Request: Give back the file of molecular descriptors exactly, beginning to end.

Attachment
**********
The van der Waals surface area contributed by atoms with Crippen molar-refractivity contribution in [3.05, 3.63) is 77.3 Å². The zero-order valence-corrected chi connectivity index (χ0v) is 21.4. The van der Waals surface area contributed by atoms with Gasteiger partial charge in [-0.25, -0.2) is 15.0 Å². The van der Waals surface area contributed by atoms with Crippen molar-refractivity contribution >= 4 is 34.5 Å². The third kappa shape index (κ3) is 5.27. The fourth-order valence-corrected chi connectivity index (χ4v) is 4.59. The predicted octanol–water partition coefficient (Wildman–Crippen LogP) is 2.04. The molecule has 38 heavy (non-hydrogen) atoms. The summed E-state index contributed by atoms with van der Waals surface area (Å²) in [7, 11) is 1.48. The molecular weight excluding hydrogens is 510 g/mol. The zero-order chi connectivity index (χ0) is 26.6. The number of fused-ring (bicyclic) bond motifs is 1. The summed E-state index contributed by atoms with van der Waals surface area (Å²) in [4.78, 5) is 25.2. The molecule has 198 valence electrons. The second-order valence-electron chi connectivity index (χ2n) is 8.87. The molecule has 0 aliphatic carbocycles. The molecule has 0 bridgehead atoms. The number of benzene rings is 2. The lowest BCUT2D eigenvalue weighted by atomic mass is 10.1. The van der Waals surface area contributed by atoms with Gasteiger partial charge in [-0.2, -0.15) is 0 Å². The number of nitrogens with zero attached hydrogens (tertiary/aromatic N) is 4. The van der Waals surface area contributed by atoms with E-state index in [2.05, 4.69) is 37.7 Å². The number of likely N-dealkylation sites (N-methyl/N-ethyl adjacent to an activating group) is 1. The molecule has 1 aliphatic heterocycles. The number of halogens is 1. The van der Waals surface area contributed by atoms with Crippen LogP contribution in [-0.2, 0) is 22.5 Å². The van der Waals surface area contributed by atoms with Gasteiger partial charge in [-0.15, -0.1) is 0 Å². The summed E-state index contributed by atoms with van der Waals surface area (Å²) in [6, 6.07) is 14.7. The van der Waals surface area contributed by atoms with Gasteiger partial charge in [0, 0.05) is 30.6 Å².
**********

The van der Waals surface area contributed by atoms with Crippen molar-refractivity contribution in [3.05, 3.63) is 77.3 Å². The zero-order valence-corrected chi connectivity index (χ0v) is 21.4. The van der Waals surface area contributed by atoms with Gasteiger partial charge in [-0.25, -0.2) is 15.0 Å². The van der Waals surface area contributed by atoms with Crippen molar-refractivity contribution >= 4 is 34.5 Å². The third kappa shape index (κ3) is 5.27. The fourth-order valence-corrected chi connectivity index (χ4v) is 4.59. The predicted octanol–water partition coefficient (Wildman–Crippen LogP) is 2.04. The molecule has 38 heavy (non-hydrogen) atoms. The summed E-state index contributed by atoms with van der Waals surface area (Å²) in [7, 11) is 1.48. The molecular weight excluding hydrogens is 510 g/mol. The zero-order chi connectivity index (χ0) is 26.6. The number of fused-ring (bicyclic) bond motifs is 1. The summed E-state index contributed by atoms with van der Waals surface area (Å²) in [4.78, 5) is 25.2. The molecule has 198 valence electrons. The second-order valence-electron chi connectivity index (χ2n) is 8.87. The molecule has 0 aliphatic carbocycles. The molecule has 0 bridgehead atoms. The number of benzene rings is 2. The lowest BCUT2D eigenvalue weighted by atomic mass is 10.1. The van der Waals surface area contributed by atoms with Gasteiger partial charge in [-0.2, -0.15) is 0 Å². The number of nitrogens with zero attached hydrogens (tertiary/aromatic N) is 4. The van der Waals surface area contributed by atoms with E-state index in [2.05, 4.69) is 37.7 Å². The number of likely N-dealkylation sites (N-methyl/N-ethyl adjacent to an activating group) is 1. The molecule has 1 aliphatic heterocycles. The number of halogens is 1. The van der Waals surface area contributed by atoms with Crippen LogP contribution in [-0.2, 0) is 22.5 Å². The van der Waals surface area contributed by atoms with Gasteiger partial charge in [-0.15, -0.1) is 0 Å². The summed E-state index contributed by atoms with van der Waals surface area (Å²) in [6, 6.07) is 14.7. The van der Waals surface area contributed by atoms with Gasteiger partial charge in [0, 0.05) is 30.6 Å².